It seems to be the current law of US cable TV shows, that the main character has to be empathetic but a bit of a bastard. Whether it’s Dexter, True Blood, Boardwalk Empire or pretty much anything else HBO or Showtime is putting out, love ‘em hate ‘em protagonists are the order of the day. That’s certainly true of Nurse Jackie, who’s loved by her colleagues, is great for the patients, but is also busy popping pills left, right and centre and will do anything to keep getting her fix.
Season 3 sees pressure coming down on Jackie to quit, with rumours reaching HR that someone in the hospital ER is abusing drugs, as well as increasing tension between Jackie and her husband. He desperately wants to believe she’s kicking the pills, which leads to lies upon lies and the cracks growing ever larger.
It’s difficult not to feel sometimes that Nurse Jackie is a slight case of the Emperor’s New Clothes, as while there’s a lot of incident there’s not as much going on under the surface as there initially appears to be. However it is very entertaining, with plenty of humour (much of it provided by Peter Facinelli, playing a very different character from Twilight’s Carlisle Cullen) and some fantastic performances. Indeed, it’s thanks to Edie Falco as Jackie that the whole thing doesn’t fall on its ass. Her character is actually fairly unpleasant at times, but its thanks to Falco’s charm and depth that it works. Indeed she’s so good that the series puts the viewer in the odd position of willing Jackie to get her fix, which is an odd moral position to be in.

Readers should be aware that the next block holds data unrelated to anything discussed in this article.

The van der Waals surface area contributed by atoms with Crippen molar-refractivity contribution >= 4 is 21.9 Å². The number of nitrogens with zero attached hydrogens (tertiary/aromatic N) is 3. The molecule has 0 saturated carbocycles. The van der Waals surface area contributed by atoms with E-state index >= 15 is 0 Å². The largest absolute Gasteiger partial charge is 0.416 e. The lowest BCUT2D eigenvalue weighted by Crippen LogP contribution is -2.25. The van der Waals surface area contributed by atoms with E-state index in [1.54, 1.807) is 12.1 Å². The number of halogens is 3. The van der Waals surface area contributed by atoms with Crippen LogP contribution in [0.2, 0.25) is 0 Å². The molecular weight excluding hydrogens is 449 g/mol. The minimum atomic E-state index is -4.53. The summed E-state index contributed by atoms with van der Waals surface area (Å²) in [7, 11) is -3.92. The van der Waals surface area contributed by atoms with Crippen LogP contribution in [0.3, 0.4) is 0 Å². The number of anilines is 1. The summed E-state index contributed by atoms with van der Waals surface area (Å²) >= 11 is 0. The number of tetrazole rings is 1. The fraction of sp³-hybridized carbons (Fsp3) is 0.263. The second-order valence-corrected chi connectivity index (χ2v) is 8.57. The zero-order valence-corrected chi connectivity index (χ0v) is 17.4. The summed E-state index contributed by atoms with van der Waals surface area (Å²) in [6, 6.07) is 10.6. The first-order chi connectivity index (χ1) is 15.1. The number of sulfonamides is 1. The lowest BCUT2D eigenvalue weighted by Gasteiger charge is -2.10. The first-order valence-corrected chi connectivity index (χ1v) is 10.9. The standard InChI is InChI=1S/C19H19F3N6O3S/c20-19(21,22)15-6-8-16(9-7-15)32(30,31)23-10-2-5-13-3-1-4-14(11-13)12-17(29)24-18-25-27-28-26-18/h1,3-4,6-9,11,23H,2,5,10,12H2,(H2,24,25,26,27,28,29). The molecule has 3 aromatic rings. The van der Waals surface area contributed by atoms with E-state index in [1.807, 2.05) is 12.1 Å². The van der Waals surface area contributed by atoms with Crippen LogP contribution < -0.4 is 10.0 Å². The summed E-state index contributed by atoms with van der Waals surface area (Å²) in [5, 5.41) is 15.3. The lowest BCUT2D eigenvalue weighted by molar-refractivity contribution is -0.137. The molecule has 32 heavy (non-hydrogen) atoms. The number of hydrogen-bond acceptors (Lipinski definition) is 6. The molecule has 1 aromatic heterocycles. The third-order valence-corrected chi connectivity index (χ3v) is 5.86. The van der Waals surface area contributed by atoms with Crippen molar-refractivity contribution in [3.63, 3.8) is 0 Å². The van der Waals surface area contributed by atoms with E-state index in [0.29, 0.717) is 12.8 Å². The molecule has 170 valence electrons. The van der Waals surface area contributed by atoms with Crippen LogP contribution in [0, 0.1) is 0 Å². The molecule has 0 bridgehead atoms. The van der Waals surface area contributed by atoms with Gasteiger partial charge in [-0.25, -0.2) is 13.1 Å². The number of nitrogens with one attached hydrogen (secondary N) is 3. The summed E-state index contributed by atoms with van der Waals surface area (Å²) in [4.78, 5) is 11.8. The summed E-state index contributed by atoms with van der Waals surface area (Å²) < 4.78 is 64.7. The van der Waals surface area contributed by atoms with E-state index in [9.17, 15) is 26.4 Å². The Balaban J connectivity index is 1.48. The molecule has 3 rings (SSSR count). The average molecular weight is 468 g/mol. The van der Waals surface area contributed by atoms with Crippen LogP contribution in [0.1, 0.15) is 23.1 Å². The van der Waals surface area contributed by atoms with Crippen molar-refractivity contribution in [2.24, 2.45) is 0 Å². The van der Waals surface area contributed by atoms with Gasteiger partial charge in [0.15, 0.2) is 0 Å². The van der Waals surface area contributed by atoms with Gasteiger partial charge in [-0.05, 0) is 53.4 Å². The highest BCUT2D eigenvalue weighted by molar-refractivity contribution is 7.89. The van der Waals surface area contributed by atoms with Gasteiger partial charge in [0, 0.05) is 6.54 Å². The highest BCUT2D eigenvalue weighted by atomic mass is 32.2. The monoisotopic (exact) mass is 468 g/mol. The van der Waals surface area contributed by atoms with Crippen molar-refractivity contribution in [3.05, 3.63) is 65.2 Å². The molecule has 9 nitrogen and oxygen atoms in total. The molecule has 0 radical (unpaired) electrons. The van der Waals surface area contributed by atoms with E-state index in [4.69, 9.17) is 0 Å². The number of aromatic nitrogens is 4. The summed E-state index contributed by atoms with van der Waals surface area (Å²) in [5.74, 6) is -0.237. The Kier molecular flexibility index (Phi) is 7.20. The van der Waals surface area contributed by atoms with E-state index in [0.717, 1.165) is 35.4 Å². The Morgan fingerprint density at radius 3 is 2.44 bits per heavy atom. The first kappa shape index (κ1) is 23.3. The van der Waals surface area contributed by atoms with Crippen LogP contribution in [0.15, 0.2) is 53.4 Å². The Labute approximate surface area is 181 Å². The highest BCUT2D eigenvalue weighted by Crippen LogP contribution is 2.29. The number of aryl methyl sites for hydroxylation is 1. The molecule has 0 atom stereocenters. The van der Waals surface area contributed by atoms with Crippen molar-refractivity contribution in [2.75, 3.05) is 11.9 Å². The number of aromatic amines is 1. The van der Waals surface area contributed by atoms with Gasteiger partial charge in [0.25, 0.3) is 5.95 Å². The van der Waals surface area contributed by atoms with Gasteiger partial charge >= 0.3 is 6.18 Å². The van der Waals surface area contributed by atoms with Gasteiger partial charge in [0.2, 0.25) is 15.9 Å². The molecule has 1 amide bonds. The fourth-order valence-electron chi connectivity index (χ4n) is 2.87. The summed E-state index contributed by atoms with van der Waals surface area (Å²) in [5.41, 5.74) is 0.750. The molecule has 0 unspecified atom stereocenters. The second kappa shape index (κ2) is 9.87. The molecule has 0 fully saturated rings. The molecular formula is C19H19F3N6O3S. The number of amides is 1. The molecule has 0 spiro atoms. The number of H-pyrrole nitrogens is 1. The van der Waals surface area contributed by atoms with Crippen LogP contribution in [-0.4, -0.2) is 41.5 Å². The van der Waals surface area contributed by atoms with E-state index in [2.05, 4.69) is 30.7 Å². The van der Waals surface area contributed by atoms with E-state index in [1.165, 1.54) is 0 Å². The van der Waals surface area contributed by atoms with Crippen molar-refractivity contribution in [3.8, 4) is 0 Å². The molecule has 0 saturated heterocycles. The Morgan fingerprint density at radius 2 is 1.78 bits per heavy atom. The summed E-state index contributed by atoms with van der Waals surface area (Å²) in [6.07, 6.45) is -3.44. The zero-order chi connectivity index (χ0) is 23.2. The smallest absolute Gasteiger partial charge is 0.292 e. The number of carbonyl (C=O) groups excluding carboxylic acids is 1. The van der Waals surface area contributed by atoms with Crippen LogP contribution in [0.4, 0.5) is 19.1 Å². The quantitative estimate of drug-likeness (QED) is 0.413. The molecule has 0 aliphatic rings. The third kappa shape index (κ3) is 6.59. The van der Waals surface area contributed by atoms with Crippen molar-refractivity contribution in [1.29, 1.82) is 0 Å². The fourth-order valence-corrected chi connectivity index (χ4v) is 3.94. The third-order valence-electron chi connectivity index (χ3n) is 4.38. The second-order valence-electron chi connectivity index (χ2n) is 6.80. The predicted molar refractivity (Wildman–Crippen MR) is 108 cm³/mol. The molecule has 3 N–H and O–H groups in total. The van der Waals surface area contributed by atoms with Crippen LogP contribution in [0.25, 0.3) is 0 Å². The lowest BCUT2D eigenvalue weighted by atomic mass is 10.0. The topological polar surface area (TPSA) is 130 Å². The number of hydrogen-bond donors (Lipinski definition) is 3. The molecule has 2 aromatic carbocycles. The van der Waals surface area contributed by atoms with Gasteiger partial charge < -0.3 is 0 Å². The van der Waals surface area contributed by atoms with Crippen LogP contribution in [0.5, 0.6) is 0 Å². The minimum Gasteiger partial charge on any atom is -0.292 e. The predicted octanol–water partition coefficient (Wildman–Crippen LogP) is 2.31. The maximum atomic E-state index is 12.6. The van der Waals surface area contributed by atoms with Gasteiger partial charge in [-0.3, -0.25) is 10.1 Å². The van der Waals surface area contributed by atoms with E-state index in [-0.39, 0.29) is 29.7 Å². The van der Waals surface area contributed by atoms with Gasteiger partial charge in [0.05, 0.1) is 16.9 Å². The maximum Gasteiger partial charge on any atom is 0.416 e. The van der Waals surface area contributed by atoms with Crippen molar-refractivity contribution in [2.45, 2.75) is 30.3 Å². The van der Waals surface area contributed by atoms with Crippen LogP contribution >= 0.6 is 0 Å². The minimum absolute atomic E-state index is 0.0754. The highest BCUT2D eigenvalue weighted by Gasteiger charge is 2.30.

The set includes 12 punchy half-hour episodes, that are certainly a pleasure to watch, even if it would be nice if the series could go a little deeper into the situations it presents.
Overall Verdict: Thanks to some superb acting, a series about a potentially unpleasant character becomes very entertaining and funny.
Reviewer: Tim Isaac